What to Do to Fight the Flu

It’s that time of year again. Your body aches, your throat hurts, the thermometer says you have a fever, and you can’t stop coughing. That’s right, it’s flu season. Influenza is an infection caused by a virus, and while everyone knows it’s no fun being sick, the flu doesn’t have to be the end of the world. Know your symptoms, get a proper diagnosis, and seek treatment – or better yet, get vaccinated.

Know Your Symptoms

Your body will tell you when you have the fly, so listen to it. If you are suffering from any of the following symptoms, it's possible you may have the flu:

  • Fever
  • Body aches
  • Headaches
  • Dry cough
  • Sore or dry throat
  • Fatigue
  • Loss of appetite

These symptoms tend to be at their worst for the first three or four days, although it may take a week or two to compeltely rid yourself of the flu.

Don't Delay - Get Diagnosed and Treated

If you are feeling any symptoms of the flu, you should seek a diagnosis from your physician to be certain. Your doctor will give you an exam, which may include a blood test or a sample of fluid from your nose or throat, to nail down what type of flu virus you might have.

Once you have your diagnosis, you can work on a treatment plan. Many people treat their fly symptoms at home with rest, fluids, and over-the-counter medications to lower a fever. Hospitalization may be necessary for more severe cases. If you think you have the flu, get to your doctor as soon as possible. if you see your doctor within two days of initial onset, you may be able to get started on medication that will ease your symptoms.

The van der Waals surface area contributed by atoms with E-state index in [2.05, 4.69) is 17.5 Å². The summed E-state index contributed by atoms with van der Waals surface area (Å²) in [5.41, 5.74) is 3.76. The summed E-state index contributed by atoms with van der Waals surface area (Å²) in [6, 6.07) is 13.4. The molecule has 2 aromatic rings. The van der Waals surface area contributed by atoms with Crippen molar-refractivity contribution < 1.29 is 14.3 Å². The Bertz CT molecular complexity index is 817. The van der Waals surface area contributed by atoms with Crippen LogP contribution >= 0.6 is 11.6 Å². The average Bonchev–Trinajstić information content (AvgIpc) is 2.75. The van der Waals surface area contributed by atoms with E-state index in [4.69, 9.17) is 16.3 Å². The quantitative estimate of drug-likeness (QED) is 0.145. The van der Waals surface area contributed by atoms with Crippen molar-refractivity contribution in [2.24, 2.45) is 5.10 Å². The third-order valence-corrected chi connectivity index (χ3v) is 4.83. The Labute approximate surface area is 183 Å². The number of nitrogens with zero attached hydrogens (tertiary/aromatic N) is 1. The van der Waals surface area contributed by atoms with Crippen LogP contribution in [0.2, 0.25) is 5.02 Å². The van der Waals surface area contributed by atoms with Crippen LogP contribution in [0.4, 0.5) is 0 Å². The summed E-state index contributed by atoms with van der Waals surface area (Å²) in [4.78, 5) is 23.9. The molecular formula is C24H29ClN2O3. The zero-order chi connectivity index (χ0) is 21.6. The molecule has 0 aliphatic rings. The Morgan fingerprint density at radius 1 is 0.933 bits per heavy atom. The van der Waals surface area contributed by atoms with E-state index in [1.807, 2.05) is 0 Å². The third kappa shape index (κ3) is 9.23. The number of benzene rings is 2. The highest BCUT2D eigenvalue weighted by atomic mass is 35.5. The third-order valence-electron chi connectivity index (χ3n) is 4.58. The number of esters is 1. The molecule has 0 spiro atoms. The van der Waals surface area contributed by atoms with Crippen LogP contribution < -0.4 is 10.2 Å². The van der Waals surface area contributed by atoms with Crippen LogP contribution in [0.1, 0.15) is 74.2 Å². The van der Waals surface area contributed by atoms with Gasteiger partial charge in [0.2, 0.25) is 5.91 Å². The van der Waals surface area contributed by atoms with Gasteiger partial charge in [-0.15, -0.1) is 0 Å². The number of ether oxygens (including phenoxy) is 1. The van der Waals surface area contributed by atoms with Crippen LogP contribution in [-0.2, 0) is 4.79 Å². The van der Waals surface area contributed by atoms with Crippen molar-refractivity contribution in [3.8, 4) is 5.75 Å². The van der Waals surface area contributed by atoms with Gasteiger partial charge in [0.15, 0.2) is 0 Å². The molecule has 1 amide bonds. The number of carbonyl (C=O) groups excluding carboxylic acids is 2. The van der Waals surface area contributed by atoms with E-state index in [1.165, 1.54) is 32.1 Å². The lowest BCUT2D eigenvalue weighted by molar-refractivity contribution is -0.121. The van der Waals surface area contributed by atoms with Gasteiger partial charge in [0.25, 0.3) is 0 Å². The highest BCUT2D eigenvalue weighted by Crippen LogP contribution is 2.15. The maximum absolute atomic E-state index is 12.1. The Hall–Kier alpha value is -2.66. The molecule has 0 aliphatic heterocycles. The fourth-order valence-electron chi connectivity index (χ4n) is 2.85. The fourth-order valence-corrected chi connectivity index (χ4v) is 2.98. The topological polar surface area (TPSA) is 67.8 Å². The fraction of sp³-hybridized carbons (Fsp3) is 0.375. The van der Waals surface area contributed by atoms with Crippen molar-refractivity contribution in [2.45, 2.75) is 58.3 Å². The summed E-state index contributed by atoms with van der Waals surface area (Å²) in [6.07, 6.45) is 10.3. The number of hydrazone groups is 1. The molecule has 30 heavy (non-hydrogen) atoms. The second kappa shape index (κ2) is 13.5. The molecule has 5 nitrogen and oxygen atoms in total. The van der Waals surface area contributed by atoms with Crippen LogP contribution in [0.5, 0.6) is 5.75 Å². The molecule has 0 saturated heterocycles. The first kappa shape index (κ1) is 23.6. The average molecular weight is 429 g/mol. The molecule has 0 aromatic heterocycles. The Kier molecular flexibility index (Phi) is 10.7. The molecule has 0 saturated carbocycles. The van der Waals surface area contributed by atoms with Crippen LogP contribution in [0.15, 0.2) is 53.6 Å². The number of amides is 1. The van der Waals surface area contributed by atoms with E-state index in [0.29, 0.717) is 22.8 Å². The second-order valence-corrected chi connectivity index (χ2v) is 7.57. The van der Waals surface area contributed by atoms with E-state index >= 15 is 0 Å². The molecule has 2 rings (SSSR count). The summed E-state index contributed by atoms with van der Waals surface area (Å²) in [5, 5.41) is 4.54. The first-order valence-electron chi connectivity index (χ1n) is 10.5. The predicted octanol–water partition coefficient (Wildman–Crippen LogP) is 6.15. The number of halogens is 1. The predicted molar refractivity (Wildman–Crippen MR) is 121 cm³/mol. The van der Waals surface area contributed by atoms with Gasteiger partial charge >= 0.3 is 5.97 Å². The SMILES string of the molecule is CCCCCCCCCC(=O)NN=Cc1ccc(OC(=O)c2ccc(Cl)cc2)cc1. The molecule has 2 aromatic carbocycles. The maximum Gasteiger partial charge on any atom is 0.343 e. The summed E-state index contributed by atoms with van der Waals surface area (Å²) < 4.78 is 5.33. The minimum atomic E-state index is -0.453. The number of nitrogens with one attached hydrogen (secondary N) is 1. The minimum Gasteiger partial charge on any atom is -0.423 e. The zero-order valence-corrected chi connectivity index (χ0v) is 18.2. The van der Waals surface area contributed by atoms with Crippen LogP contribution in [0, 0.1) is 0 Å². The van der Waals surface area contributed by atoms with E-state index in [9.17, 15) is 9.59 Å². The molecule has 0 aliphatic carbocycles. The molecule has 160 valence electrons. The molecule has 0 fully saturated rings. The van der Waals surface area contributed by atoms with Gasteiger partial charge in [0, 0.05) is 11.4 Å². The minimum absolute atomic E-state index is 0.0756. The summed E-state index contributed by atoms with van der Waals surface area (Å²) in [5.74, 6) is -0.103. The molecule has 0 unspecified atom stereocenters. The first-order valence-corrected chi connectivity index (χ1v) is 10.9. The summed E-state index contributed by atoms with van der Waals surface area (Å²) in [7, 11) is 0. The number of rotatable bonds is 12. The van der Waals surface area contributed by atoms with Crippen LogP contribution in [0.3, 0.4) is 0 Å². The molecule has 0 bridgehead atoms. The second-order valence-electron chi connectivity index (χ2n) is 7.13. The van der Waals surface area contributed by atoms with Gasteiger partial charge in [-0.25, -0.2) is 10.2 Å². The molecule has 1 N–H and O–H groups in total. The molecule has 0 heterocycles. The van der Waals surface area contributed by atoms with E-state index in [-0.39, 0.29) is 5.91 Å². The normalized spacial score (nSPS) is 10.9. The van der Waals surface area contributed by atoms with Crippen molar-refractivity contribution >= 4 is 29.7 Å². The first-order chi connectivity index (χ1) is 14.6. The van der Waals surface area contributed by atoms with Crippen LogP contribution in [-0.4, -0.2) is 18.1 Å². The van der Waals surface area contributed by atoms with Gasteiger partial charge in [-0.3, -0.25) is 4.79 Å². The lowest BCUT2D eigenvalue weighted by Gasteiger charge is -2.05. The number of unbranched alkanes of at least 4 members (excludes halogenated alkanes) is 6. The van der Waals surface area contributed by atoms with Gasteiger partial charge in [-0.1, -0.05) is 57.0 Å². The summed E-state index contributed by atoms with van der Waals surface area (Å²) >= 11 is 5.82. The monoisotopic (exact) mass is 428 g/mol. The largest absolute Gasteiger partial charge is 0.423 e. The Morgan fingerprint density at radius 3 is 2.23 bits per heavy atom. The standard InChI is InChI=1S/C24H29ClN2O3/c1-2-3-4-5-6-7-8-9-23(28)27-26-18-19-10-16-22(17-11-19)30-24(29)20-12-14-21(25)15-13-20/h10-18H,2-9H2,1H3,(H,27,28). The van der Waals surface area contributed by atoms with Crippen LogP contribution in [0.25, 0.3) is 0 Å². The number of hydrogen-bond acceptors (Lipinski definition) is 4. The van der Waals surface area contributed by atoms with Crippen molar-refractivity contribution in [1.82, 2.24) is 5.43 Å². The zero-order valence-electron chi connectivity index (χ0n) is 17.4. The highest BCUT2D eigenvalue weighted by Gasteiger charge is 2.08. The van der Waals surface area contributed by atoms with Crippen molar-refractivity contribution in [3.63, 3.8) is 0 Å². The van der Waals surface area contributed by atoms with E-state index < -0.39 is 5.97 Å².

Prevention is Key to a Healthy You

Why risk getting the flu when there are preventive measures in place The U.S. Centers fo Disease Control and Prevention recommends that everyone at least six months old get a flu vaccine. Getting vaccinated for the flu each year can reduce your chances of getting the virus.

Some people are at a higher risk of getting the flu than others. At especially high risk are young children, adults age 50 and older, individuals with long-term health problems or immune disorders, and pregnant women. Those who work in health care or live with a person at high risk for the flu shouldget vaccinated to lower their chances of catching it.

Take Charge of Your Health

If you do come down with the flu, remember to preactice proper home care so your illness doesn't progress into something more dangerous. Be sure to see your doctor as soon as you feel flu symptoms coming on. Most of all, get vaccinated whenever it becomes available. Additional information is available from the Healthwise Knowledgebase at capitalhealth.com

Stephen LaRosa is a Family Medicine physician at Capital Health Plan.